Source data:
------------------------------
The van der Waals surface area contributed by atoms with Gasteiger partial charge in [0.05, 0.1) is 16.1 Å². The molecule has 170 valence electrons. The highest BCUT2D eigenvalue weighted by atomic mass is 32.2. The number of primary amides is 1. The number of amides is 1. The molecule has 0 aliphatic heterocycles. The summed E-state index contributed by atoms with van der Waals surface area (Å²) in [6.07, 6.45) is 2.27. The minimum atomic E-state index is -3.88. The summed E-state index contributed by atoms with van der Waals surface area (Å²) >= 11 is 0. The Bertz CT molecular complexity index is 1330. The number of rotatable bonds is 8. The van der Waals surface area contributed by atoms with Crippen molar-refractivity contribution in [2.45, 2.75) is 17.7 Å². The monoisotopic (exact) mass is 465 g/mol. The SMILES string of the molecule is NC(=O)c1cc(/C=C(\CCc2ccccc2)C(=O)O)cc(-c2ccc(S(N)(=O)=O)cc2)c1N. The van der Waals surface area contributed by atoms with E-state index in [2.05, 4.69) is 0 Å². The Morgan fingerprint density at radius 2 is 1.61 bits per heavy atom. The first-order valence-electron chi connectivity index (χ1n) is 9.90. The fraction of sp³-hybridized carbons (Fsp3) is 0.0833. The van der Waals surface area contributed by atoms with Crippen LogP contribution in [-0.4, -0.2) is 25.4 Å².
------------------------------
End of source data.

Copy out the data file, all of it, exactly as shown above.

The van der Waals surface area contributed by atoms with Gasteiger partial charge in [0.05, 0.1) is 16.1 Å². The molecule has 170 valence electrons. The highest BCUT2D eigenvalue weighted by atomic mass is 32.2. The number of primary amides is 1. The number of amides is 1. The molecule has 0 aliphatic heterocycles. The summed E-state index contributed by atoms with van der Waals surface area (Å²) in [6.07, 6.45) is 2.27. The minimum atomic E-state index is -3.88. The summed E-state index contributed by atoms with van der Waals surface area (Å²) >= 11 is 0. The Bertz CT molecular complexity index is 1330. The number of rotatable bonds is 8. The van der Waals surface area contributed by atoms with Crippen molar-refractivity contribution in [2.45, 2.75) is 17.7 Å². The monoisotopic (exact) mass is 465 g/mol. The SMILES string of the molecule is NC(=O)c1cc(/C=C(\CCc2ccccc2)C(=O)O)cc(-c2ccc(S(N)(=O)=O)cc2)c1N. The van der Waals surface area contributed by atoms with E-state index in [2.05, 4.69) is 0 Å². The Morgan fingerprint density at radius 2 is 1.61 bits per heavy atom. The first-order valence-electron chi connectivity index (χ1n) is 9.90. The fraction of sp³-hybridized carbons (Fsp3) is 0.0833. The van der Waals surface area contributed by atoms with Crippen LogP contribution in [-0.4, -0.2) is 25.4 Å².